The magic of making and firing pots begins here, with the material itself. Mud! I use a couple of commercial clays, including Limoges porcelain. However, my main stoneware throwing clays are blended and processed from dry powdered ingredients on site. This process requires considerable space and some basic equipment, and we are lucky to enjoy both at the Wobage studios. The various clays, along with other associated ingredients, are bought... Read More


I am resolutely drawn towards fusing my artistic exploration with eminently utilitarian design. Making and firing functional pots, which are used everyday and which are only fully realised in the hands of their user; this is my chief source of inspiration. As my vision for a set of values and aesthetic constantly and gently shifts, so the body of production grows and changes.   I draw deeply from the tools, materials and processes of... Read More


My principal tool of production is the potter's wheel. I built my momentum wheel not long after graduating, inspired by similar wheels that I'd seen visiting various studio potters in the UK, and also an article written by the late Patrick Sargent. It is driven by hand to begin with using a broom handle socketed into the wheel-head, or later in the process of throwing larger pots, my foot advances the speed of rotation. There is a very natural... Read More

Slip & glaze

Almost more than clay itself, it was the plain raw slips and glazes and the creative potential they offered, along with their transformation in firing, which first really captured my imagination for the subject. Submerging a full armful of the gorgeous stuff is only the beginning; thick, creamy and smooth, the slip is stirred and paddled to ensure an even liquid suspension before it's use. In common with generations of artistic endeavour before... Read More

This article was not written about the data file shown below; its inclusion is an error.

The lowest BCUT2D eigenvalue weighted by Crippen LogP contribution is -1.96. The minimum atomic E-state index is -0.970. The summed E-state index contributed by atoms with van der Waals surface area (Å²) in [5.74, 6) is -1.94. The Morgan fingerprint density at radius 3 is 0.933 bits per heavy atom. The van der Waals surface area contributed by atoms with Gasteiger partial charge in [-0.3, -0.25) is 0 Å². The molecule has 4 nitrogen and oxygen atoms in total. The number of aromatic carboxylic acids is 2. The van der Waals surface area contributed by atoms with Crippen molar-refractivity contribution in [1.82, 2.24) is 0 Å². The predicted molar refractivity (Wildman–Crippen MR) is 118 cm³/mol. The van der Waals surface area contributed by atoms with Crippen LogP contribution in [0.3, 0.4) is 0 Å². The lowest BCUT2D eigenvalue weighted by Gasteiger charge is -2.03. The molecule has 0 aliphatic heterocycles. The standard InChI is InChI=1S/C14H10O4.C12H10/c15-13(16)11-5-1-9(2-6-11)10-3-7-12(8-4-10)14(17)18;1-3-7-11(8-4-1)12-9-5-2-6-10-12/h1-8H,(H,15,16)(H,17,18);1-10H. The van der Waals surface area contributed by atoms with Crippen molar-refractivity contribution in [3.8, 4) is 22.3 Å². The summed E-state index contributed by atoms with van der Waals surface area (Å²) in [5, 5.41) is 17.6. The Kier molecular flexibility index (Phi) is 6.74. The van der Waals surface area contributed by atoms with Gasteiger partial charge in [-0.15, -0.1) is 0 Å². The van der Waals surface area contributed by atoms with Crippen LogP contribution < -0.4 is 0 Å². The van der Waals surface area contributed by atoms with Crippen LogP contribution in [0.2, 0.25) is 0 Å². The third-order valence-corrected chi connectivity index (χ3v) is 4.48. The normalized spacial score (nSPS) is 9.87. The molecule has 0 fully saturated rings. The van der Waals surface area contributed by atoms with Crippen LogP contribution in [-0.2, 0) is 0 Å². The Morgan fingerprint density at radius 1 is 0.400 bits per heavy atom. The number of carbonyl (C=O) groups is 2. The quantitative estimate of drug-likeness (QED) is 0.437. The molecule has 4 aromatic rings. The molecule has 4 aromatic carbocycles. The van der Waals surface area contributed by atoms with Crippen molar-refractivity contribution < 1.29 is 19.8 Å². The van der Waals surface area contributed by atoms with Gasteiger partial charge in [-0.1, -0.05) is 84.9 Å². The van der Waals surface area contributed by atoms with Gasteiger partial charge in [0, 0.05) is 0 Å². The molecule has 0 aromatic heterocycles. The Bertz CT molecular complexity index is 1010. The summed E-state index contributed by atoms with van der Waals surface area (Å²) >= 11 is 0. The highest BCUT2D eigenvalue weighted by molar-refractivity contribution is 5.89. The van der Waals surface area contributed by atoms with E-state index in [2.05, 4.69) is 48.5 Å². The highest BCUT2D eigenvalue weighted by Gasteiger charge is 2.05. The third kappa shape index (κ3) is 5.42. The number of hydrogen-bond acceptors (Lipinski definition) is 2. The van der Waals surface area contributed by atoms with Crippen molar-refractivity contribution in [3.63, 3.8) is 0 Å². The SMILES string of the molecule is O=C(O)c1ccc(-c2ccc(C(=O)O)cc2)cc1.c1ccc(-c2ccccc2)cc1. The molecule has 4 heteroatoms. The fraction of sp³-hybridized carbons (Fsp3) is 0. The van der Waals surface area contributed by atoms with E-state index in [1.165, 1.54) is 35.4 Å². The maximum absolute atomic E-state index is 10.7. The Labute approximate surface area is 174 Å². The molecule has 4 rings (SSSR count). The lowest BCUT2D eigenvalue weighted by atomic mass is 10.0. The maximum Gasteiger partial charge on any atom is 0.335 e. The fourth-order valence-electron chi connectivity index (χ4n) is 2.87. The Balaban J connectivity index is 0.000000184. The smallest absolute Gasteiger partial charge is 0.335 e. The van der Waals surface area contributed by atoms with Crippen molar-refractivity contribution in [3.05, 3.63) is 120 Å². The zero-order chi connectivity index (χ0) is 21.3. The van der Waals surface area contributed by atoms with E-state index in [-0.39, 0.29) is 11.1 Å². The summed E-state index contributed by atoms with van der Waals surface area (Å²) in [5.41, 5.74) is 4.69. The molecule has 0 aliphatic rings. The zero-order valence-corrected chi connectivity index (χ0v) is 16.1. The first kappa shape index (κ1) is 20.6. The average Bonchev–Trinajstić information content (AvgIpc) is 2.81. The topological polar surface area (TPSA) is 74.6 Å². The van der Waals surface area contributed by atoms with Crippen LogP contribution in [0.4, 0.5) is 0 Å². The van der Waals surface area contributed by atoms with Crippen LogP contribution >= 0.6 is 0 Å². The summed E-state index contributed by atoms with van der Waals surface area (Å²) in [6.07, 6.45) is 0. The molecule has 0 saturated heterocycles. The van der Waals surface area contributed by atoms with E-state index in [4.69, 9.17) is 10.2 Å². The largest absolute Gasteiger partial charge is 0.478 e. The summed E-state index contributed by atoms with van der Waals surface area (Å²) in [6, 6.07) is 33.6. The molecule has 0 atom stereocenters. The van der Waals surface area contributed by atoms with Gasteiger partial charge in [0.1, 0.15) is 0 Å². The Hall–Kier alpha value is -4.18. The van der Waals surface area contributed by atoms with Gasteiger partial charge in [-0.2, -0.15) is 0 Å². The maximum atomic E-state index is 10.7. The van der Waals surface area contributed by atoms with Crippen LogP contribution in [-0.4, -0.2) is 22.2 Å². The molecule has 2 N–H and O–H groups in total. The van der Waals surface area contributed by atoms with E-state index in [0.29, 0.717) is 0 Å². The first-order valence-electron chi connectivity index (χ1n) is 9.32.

Salt-glaze is the dynamic process I use to decorate and glaze my pots. Common salt along with sodium carbonate (washing soda), is added during kiln firing to the fireboxes. The chamber at this point is white hot, approximately 1200ÂșC. The heat of the firebox forces the salts to vaporise into their gaseous elements. It is the sodium element which combines with the clay itself and any slips applied to it, to create a range of beautiful and serendipitous... Read More


Wood-firing forms a vital and intimate aspect to my making. Using wood as a kiln fuel invites an elaborate set of challenges, both physically and intellectually. The preparation, the pre-heat, the firing itself, then cooling and the first glimpses of a kiln-load of hot pots: the seductive colours and iridescence of the resulting fired surfaces make it very addictive. Aesthetically, it is the fly ashes from the burning fuel, which add a serendipitous... Read More